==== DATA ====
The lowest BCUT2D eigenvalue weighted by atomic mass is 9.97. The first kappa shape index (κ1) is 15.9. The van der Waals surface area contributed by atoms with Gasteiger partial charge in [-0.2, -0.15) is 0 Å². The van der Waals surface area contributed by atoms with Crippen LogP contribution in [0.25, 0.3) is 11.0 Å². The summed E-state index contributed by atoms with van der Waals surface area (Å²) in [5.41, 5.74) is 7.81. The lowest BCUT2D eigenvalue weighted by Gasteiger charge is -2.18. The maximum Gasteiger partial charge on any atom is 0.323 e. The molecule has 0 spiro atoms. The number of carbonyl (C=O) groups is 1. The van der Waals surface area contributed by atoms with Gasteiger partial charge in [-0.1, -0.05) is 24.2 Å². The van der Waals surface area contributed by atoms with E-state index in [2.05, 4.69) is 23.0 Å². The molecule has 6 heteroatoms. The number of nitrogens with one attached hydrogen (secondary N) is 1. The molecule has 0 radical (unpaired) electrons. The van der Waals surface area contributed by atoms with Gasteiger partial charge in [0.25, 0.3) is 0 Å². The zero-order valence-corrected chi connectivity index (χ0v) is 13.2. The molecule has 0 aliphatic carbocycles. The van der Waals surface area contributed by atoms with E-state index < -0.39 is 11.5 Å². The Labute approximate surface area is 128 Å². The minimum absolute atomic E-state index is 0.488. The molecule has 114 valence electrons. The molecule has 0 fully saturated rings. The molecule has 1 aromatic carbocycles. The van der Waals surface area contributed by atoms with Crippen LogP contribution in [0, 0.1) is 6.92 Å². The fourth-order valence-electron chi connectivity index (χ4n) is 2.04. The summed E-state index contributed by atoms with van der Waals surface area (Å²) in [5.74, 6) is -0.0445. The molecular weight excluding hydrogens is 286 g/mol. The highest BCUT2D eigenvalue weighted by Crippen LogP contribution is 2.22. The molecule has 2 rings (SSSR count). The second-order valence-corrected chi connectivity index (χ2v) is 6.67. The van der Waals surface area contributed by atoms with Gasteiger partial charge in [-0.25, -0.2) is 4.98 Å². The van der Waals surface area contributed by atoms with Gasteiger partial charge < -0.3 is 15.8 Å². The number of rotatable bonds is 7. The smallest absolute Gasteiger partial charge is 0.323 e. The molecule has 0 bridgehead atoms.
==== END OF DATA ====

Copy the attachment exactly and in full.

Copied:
The lowest BCUT2D eigenvalue weighted by atomic mass is 9.97. The first kappa shape index (κ1) is 15.9. The van der Waals surface area contributed by atoms with Gasteiger partial charge in [-0.2, -0.15) is 0 Å². The van der Waals surface area contributed by atoms with Crippen LogP contribution in [0.25, 0.3) is 11.0 Å². The summed E-state index contributed by atoms with van der Waals surface area (Å²) in [5.41, 5.74) is 7.81. The lowest BCUT2D eigenvalue weighted by Gasteiger charge is -2.18. The maximum Gasteiger partial charge on any atom is 0.323 e. The molecule has 0 spiro atoms. The number of carbonyl (C=O) groups is 1. The van der Waals surface area contributed by atoms with Gasteiger partial charge in [-0.1, -0.05) is 24.2 Å². The van der Waals surface area contributed by atoms with E-state index in [2.05, 4.69) is 23.0 Å². The molecule has 6 heteroatoms. The number of nitrogens with one attached hydrogen (secondary N) is 1. The molecule has 0 radical (unpaired) electrons. The van der Waals surface area contributed by atoms with Gasteiger partial charge in [0.25, 0.3) is 0 Å². The zero-order valence-corrected chi connectivity index (χ0v) is 13.2. The molecule has 0 aliphatic carbocycles. The van der Waals surface area contributed by atoms with E-state index < -0.39 is 11.5 Å². The Labute approximate surface area is 128 Å². The minimum absolute atomic E-state index is 0.488. The molecule has 114 valence electrons. The molecule has 0 fully saturated rings. The molecule has 1 aromatic carbocycles. The van der Waals surface area contributed by atoms with Crippen LogP contribution in [0, 0.1) is 6.92 Å². The fourth-order valence-electron chi connectivity index (χ4n) is 2.04. The summed E-state index contributed by atoms with van der Waals surface area (Å²) in [5.74, 6) is -0.0445. The molecular weight excluding hydrogens is 286 g/mol. The highest BCUT2D eigenvalue weighted by Crippen LogP contribution is 2.22. The molecule has 2 rings (SSSR count). The second-order valence-corrected chi connectivity index (χ2v) is 6.67. The van der Waals surface area contributed by atoms with Gasteiger partial charge in [-0.25, -0.2) is 4.98 Å². The van der Waals surface area contributed by atoms with Gasteiger partial charge < -0.3 is 15.8 Å². The number of rotatable bonds is 7. The smallest absolute Gasteiger partial charge is 0.323 e. The molecule has 0 bridgehead atoms.